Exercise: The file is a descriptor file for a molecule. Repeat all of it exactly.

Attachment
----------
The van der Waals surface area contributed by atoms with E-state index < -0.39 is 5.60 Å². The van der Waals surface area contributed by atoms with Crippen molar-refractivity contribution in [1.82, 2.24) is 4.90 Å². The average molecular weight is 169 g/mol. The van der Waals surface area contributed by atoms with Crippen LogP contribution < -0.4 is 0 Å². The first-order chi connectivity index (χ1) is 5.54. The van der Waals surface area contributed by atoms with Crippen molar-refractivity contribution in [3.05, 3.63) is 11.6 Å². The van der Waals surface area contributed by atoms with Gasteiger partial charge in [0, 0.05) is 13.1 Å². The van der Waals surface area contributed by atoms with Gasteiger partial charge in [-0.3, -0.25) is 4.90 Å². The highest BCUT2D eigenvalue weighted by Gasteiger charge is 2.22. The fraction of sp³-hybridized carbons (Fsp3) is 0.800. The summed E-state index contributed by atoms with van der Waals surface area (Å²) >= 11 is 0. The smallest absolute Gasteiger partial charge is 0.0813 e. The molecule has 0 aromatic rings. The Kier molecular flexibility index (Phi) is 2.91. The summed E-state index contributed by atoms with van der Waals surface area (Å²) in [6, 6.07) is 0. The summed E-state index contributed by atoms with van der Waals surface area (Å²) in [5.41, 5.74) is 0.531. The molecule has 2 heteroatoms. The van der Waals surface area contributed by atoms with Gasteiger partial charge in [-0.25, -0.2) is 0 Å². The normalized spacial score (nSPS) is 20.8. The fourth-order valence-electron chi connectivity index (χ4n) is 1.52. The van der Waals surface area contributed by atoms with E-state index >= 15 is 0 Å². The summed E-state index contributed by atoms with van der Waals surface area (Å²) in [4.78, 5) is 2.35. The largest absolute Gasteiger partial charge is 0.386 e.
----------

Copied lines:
The van der Waals surface area contributed by atoms with E-state index < -0.39 is 5.60 Å². The van der Waals surface area contributed by atoms with Crippen molar-refractivity contribution in [1.82, 2.24) is 4.90 Å². The average molecular weight is 169 g/mol. The van der Waals surface area contributed by atoms with Crippen LogP contribution < -0.4 is 0 Å². The first-order chi connectivity index (χ1) is 5.54. The van der Waals surface area contributed by atoms with Crippen molar-refractivity contribution in [3.05, 3.63) is 11.6 Å². The van der Waals surface area contributed by atoms with Gasteiger partial charge in [0, 0.05) is 13.1 Å². The van der Waals surface area contributed by atoms with Gasteiger partial charge in [-0.3, -0.25) is 4.90 Å². The highest BCUT2D eigenvalue weighted by Gasteiger charge is 2.22. The fraction of sp³-hybridized carbons (Fsp3) is 0.800. The summed E-state index contributed by atoms with van der Waals surface area (Å²) >= 11 is 0. The smallest absolute Gasteiger partial charge is 0.0813 e. The molecule has 0 aromatic rings. The Kier molecular flexibility index (Phi) is 2.91. The summed E-state index contributed by atoms with van der Waals surface area (Å²) in [6, 6.07) is 0. The summed E-state index contributed by atoms with van der Waals surface area (Å²) in [5.41, 5.74) is 0.531. The molecule has 2 heteroatoms. The van der Waals surface area contributed by atoms with Gasteiger partial charge in [-0.25, -0.2) is 0 Å². The normalized spacial score (nSPS) is 20.8. The fourth-order valence-electron chi connectivity index (χ4n) is 1.52. The van der Waals surface area contributed by atoms with E-state index >= 15 is 0 Å². The summed E-state index contributed by atoms with van der Waals surface area (Å²) in [4.78, 5) is 2.35. The largest absolute Gasteiger partial charge is 0.386 e.